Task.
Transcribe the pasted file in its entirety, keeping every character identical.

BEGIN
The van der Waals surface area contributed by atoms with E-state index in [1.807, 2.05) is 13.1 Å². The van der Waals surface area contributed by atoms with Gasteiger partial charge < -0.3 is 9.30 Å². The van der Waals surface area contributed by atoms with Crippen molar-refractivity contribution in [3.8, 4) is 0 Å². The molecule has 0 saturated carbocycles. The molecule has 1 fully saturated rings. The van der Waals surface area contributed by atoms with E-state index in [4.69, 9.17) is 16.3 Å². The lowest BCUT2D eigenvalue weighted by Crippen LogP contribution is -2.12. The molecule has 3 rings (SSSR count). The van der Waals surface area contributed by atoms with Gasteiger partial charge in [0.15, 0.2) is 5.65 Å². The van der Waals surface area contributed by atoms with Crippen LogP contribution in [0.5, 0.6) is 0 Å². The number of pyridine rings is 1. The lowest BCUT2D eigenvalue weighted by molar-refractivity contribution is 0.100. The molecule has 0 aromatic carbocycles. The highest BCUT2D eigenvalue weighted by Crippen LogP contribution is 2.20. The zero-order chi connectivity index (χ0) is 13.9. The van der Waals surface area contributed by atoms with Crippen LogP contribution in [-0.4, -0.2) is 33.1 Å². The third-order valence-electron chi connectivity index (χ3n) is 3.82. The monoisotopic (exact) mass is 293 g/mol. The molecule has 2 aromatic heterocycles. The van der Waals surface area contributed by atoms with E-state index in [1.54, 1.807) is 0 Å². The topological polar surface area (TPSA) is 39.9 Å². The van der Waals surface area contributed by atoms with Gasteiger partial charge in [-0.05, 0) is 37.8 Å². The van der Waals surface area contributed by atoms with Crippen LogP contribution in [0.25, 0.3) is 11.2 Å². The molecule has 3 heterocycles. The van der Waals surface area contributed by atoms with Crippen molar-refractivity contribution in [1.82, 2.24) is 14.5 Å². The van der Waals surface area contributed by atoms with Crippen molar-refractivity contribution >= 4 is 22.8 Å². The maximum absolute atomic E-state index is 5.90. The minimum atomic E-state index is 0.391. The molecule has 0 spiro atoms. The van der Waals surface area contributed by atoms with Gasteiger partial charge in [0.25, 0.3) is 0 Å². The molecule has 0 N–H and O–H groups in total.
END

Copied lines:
The van der Waals surface area contributed by atoms with E-state index in [1.807, 2.05) is 13.1 Å². The van der Waals surface area contributed by atoms with Gasteiger partial charge < -0.3 is 9.30 Å². The van der Waals surface area contributed by atoms with Crippen molar-refractivity contribution in [3.8, 4) is 0 Å². The molecule has 0 saturated carbocycles. The molecule has 1 fully saturated rings. The van der Waals surface area contributed by atoms with E-state index in [4.69, 9.17) is 16.3 Å². The lowest BCUT2D eigenvalue weighted by Crippen LogP contribution is -2.12. The molecule has 3 rings (SSSR count). The van der Waals surface area contributed by atoms with Gasteiger partial charge in [0.15, 0.2) is 5.65 Å². The van der Waals surface area contributed by atoms with Crippen LogP contribution in [0.5, 0.6) is 0 Å². The number of pyridine rings is 1. The lowest BCUT2D eigenvalue weighted by molar-refractivity contribution is 0.100. The molecule has 0 aromatic carbocycles. The highest BCUT2D eigenvalue weighted by Crippen LogP contribution is 2.20. The zero-order chi connectivity index (χ0) is 13.9. The van der Waals surface area contributed by atoms with Crippen LogP contribution in [-0.4, -0.2) is 33.1 Å². The third-order valence-electron chi connectivity index (χ3n) is 3.82. The monoisotopic (exact) mass is 293 g/mol. The molecule has 2 aromatic heterocycles. The van der Waals surface area contributed by atoms with E-state index in [1.54, 1.807) is 0 Å². The topological polar surface area (TPSA) is 39.9 Å². The van der Waals surface area contributed by atoms with Gasteiger partial charge in [-0.05, 0) is 37.8 Å². The van der Waals surface area contributed by atoms with Crippen LogP contribution in [0.25, 0.3) is 11.2 Å². The molecule has 3 heterocycles. The van der Waals surface area contributed by atoms with Crippen molar-refractivity contribution in [1.82, 2.24) is 14.5 Å². The van der Waals surface area contributed by atoms with Crippen molar-refractivity contribution >= 4 is 22.8 Å². The maximum absolute atomic E-state index is 5.90. The minimum atomic E-state index is 0.391. The molecule has 0 spiro atoms. The van der Waals surface area contributed by atoms with Gasteiger partial charge in [0.25, 0.3) is 0 Å². The molecule has 0 N–H and O–H groups in total.